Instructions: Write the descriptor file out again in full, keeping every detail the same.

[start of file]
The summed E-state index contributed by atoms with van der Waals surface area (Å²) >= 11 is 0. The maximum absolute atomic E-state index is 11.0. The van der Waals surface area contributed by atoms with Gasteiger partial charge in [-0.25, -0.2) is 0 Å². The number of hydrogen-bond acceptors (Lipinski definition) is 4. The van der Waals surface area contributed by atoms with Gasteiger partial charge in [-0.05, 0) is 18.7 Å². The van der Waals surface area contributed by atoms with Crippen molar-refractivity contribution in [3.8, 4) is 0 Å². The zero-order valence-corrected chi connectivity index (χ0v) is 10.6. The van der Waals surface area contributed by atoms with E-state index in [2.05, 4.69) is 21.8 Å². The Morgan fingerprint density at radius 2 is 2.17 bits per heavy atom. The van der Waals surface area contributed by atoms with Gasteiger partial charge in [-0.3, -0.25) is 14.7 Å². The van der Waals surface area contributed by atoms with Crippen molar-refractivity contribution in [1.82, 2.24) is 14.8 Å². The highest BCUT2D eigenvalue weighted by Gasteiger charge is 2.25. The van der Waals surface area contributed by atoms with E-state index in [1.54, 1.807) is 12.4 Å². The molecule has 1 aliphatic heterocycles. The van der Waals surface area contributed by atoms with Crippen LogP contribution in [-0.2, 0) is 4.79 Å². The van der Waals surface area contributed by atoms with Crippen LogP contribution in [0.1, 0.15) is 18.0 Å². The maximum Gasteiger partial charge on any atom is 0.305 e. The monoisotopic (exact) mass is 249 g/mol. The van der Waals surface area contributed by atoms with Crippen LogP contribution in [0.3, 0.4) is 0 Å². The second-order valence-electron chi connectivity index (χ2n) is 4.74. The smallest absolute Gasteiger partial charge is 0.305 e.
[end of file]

The summed E-state index contributed by atoms with van der Waals surface area (Å²) >= 11 is 0. The maximum absolute atomic E-state index is 11.0. The van der Waals surface area contributed by atoms with Gasteiger partial charge in [-0.25, -0.2) is 0 Å². The number of hydrogen-bond acceptors (Lipinski definition) is 4. The van der Waals surface area contributed by atoms with Gasteiger partial charge in [-0.05, 0) is 18.7 Å². The van der Waals surface area contributed by atoms with Crippen molar-refractivity contribution in [3.8, 4) is 0 Å². The zero-order valence-corrected chi connectivity index (χ0v) is 10.6. The van der Waals surface area contributed by atoms with E-state index in [2.05, 4.69) is 21.8 Å². The Morgan fingerprint density at radius 2 is 2.17 bits per heavy atom. The van der Waals surface area contributed by atoms with Gasteiger partial charge in [-0.3, -0.25) is 14.7 Å². The van der Waals surface area contributed by atoms with Crippen molar-refractivity contribution in [1.82, 2.24) is 14.8 Å². The highest BCUT2D eigenvalue weighted by Gasteiger charge is 2.25. The van der Waals surface area contributed by atoms with E-state index in [1.54, 1.807) is 12.4 Å². The molecule has 1 aliphatic heterocycles. The van der Waals surface area contributed by atoms with Crippen LogP contribution in [-0.2, 0) is 4.79 Å². The van der Waals surface area contributed by atoms with Crippen LogP contribution in [0.1, 0.15) is 18.0 Å². The maximum Gasteiger partial charge on any atom is 0.305 e. The monoisotopic (exact) mass is 249 g/mol. The van der Waals surface area contributed by atoms with Crippen LogP contribution in [0.3, 0.4) is 0 Å². The second-order valence-electron chi connectivity index (χ2n) is 4.74. The smallest absolute Gasteiger partial charge is 0.305 e.